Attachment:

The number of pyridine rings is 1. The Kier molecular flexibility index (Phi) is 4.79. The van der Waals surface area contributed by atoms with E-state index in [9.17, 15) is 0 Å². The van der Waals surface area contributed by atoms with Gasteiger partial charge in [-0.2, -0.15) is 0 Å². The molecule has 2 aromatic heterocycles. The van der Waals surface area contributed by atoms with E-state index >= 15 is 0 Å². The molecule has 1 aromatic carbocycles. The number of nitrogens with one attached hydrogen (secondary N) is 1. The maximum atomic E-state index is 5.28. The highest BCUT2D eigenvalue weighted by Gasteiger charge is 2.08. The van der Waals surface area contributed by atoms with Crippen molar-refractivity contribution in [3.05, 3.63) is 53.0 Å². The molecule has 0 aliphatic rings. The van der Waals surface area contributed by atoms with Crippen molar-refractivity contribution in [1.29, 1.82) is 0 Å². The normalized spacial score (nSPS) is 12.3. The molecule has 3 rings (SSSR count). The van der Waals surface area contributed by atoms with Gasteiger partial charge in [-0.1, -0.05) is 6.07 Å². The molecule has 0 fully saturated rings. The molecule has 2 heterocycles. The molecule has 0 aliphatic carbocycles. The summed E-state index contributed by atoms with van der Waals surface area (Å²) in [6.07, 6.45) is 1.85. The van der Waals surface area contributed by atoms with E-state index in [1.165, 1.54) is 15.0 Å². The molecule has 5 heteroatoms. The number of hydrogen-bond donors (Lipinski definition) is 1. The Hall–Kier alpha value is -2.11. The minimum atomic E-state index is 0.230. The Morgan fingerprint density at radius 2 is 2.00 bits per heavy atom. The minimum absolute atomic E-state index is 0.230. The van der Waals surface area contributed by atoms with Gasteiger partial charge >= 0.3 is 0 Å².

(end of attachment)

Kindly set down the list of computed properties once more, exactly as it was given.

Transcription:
The number of pyridine rings is 1. The Kier molecular flexibility index (Phi) is 4.79. The van der Waals surface area contributed by atoms with E-state index in [9.17, 15) is 0 Å². The van der Waals surface area contributed by atoms with Gasteiger partial charge in [-0.2, -0.15) is 0 Å². The molecule has 2 aromatic heterocycles. The van der Waals surface area contributed by atoms with E-state index >= 15 is 0 Å². The molecule has 1 aromatic carbocycles. The number of nitrogens with one attached hydrogen (secondary N) is 1. The maximum atomic E-state index is 5.28. The highest BCUT2D eigenvalue weighted by Gasteiger charge is 2.08. The van der Waals surface area contributed by atoms with Crippen molar-refractivity contribution in [3.05, 3.63) is 53.0 Å². The molecule has 0 aliphatic rings. The van der Waals surface area contributed by atoms with Crippen molar-refractivity contribution in [1.29, 1.82) is 0 Å². The normalized spacial score (nSPS) is 12.3. The molecule has 3 rings (SSSR count). The van der Waals surface area contributed by atoms with Gasteiger partial charge in [-0.1, -0.05) is 6.07 Å². The molecule has 0 fully saturated rings. The molecule has 2 heterocycles. The molecule has 0 aliphatic carbocycles. The summed E-state index contributed by atoms with van der Waals surface area (Å²) in [6.07, 6.45) is 1.85. The van der Waals surface area contributed by atoms with E-state index in [1.165, 1.54) is 15.0 Å². The molecule has 5 heteroatoms. The number of hydrogen-bond donors (Lipinski definition) is 1. The Hall–Kier alpha value is -2.11. The minimum atomic E-state index is 0.230. The Morgan fingerprint density at radius 2 is 2.00 bits per heavy atom. The minimum absolute atomic E-state index is 0.230. The van der Waals surface area contributed by atoms with Gasteiger partial charge >= 0.3 is 0 Å².